7 Eggsy And Roxy (Kingsman: The Secret Service)

The first installment in the Kingsman series, and the only one that features both characters, focuses more on the action sequences and stylized violence. Even so, given the track records of the spy movie genre, there are many ways to concoct a romantic narrative for Eggsy and Roxy, the only woman in the secret service agency.

Despite their insufficient screen time together, the sense of camaraderie between the two characters is convincing. Eggsy and Roxy’s contrasting temperaments and backgrounds provide so much comedic potential. This is partly why it is a shame to leave their friendship unexplored in the sequel.

6 Cecilia And James (The Invisible Man)

Aldis Hodge, Elisabeth Moss and Storm Reid in The Invisible Man

When Cecilia runs away from her abusive husband, James (her childhood friend), becomes one of the people in her life who offers her warmth. Cecilia is shown to have a good relationship with his daughter Sydney, and the trio resembles a family of three. For a moment, the idea that a romantic subplot between Cecilia and James is not entirely outlandish.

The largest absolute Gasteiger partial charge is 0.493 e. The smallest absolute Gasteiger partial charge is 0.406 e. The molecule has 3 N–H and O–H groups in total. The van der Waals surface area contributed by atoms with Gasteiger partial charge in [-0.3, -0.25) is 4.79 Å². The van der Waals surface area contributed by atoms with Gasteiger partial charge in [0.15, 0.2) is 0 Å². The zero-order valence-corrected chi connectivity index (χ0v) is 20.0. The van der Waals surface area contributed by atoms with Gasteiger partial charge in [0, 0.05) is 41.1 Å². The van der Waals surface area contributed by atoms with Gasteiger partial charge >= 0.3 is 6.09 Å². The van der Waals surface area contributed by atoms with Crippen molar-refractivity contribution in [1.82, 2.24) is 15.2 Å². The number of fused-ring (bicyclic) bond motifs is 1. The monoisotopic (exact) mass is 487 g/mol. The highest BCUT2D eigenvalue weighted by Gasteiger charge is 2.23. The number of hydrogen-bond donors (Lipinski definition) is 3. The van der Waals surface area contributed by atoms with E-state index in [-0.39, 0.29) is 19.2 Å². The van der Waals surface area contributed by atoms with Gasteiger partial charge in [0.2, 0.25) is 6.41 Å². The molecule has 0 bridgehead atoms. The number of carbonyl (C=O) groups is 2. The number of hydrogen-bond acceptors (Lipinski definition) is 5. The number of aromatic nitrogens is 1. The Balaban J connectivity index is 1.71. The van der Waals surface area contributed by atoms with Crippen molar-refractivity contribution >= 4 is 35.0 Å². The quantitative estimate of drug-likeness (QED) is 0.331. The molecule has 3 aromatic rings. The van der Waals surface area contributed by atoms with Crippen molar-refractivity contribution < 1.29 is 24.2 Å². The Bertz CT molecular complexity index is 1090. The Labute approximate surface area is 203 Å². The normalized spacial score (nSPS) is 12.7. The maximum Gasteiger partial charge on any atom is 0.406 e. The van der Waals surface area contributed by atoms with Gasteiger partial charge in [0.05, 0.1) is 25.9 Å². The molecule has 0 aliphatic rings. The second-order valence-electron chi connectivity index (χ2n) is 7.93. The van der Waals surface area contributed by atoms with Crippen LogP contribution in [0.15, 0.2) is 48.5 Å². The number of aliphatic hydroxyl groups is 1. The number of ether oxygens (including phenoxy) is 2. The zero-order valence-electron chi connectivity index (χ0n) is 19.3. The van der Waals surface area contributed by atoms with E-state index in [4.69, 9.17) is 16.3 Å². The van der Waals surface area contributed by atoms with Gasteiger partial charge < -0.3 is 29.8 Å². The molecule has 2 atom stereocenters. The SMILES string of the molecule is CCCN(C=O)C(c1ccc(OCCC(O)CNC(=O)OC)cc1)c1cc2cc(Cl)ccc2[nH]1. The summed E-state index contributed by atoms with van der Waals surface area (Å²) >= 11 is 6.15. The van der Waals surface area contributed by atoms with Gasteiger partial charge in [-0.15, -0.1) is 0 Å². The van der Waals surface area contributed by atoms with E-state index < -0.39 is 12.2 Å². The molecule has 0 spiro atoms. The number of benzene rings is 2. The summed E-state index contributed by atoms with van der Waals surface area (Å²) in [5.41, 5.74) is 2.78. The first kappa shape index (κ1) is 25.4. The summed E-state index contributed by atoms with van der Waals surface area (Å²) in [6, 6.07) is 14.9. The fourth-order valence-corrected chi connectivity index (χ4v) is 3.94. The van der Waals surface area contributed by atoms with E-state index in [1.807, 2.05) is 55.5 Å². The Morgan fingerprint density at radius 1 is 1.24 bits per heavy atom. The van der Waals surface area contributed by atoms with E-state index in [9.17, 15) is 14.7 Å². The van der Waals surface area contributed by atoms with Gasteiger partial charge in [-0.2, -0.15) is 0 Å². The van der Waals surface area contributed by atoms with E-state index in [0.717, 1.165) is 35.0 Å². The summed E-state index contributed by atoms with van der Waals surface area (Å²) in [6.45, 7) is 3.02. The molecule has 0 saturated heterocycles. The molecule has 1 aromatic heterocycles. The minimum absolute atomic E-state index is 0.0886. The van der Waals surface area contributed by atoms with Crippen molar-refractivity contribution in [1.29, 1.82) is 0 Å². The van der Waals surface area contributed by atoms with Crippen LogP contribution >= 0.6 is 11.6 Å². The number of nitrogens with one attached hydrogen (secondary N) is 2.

Fortunately, the movie has other plans for Cecilia. The plot centers around her trauma and her resilience. Rather than being saved by her next romantic partner, Cecilia gets herself out of the bind, even when the villain isolates her from everyone else, while James continues to support her as a friend.

5 Diana And Sandy (Identity Thief)

Melissa McCarthy in Identity Thief

These two meet under the worst possible circumstance, with one having stolen from the other and getting him into trouble. Over time, however, their antagonistic relationship evolves into that of partners-in-crime. As they run from both the police and criminal entities, Sandy and Diana watch out for each other and eventually bond.

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Their initial dynamic opens doors to an enemies-to-lovers plot. At times, the movie even forces them into awkwardly intimate situations that are quintessentially rom-com. It is a good thing that it never happens, not just because it will be disastrous to Sandy’s marriage, but also because the power of redeeming friendship is a timeless trope that deserves to take center stage more often.

4 Dan And Gretta (Begin Again)

Begin Again

From the movie poster to the tone and music, everything about Begin Again paints a romantic picture. With a star-studded cast and a rom-com premise, it wouldn’t be farfetched to assume that Dan and Gretta will get together after the former’s breakup and the latter’s failed marriage. It appears even more likely when the two are seen sharing several emotionally intimate moments.